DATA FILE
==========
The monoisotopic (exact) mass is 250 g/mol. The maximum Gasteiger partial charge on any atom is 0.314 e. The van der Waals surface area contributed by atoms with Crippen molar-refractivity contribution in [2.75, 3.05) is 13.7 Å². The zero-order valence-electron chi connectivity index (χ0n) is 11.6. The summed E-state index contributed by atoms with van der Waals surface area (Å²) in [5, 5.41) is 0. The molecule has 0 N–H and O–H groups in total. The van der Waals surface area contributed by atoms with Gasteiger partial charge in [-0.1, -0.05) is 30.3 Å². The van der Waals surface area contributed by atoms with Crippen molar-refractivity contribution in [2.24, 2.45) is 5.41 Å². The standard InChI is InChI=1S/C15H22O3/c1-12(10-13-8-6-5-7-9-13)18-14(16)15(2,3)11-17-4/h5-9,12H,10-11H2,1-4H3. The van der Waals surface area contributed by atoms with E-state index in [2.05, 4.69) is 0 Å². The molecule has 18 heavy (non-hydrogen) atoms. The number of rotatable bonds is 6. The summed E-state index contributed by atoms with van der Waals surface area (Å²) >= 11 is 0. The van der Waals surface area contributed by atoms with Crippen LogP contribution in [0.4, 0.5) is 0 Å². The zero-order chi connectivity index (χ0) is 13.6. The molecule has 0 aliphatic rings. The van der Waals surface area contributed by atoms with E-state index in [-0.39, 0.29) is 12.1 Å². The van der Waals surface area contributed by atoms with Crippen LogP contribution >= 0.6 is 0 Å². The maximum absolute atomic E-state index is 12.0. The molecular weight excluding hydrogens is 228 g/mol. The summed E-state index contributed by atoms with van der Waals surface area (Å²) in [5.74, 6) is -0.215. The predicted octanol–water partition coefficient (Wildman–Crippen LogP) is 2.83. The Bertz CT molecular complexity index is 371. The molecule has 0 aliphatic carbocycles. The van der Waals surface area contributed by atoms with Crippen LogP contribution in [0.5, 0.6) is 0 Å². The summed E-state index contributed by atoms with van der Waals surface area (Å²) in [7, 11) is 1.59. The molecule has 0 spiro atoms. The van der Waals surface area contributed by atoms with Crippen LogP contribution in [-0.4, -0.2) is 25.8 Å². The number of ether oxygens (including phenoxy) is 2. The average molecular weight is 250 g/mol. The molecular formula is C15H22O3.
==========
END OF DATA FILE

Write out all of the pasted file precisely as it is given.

The monoisotopic (exact) mass is 250 g/mol. The maximum Gasteiger partial charge on any atom is 0.314 e. The van der Waals surface area contributed by atoms with Crippen molar-refractivity contribution in [2.75, 3.05) is 13.7 Å². The zero-order valence-electron chi connectivity index (χ0n) is 11.6. The summed E-state index contributed by atoms with van der Waals surface area (Å²) in [5, 5.41) is 0. The molecule has 0 N–H and O–H groups in total. The van der Waals surface area contributed by atoms with Gasteiger partial charge in [-0.1, -0.05) is 30.3 Å². The van der Waals surface area contributed by atoms with Crippen molar-refractivity contribution in [2.24, 2.45) is 5.41 Å². The standard InChI is InChI=1S/C15H22O3/c1-12(10-13-8-6-5-7-9-13)18-14(16)15(2,3)11-17-4/h5-9,12H,10-11H2,1-4H3. The van der Waals surface area contributed by atoms with E-state index in [2.05, 4.69) is 0 Å². The molecule has 18 heavy (non-hydrogen) atoms. The number of rotatable bonds is 6. The summed E-state index contributed by atoms with van der Waals surface area (Å²) >= 11 is 0. The van der Waals surface area contributed by atoms with Crippen LogP contribution in [0.4, 0.5) is 0 Å². The zero-order chi connectivity index (χ0) is 13.6. The molecule has 0 aliphatic rings. The van der Waals surface area contributed by atoms with E-state index in [-0.39, 0.29) is 12.1 Å². The van der Waals surface area contributed by atoms with Crippen LogP contribution >= 0.6 is 0 Å². The maximum absolute atomic E-state index is 12.0. The molecular weight excluding hydrogens is 228 g/mol. The summed E-state index contributed by atoms with van der Waals surface area (Å²) in [5.74, 6) is -0.215. The predicted octanol–water partition coefficient (Wildman–Crippen LogP) is 2.83. The Bertz CT molecular complexity index is 371. The molecule has 0 aliphatic carbocycles. The van der Waals surface area contributed by atoms with Crippen LogP contribution in [0.5, 0.6) is 0 Å². The summed E-state index contributed by atoms with van der Waals surface area (Å²) in [7, 11) is 1.59. The molecule has 0 spiro atoms. The van der Waals surface area contributed by atoms with Crippen LogP contribution in [-0.4, -0.2) is 25.8 Å². The number of ether oxygens (including phenoxy) is 2. The average molecular weight is 250 g/mol. The molecular formula is C15H22O3.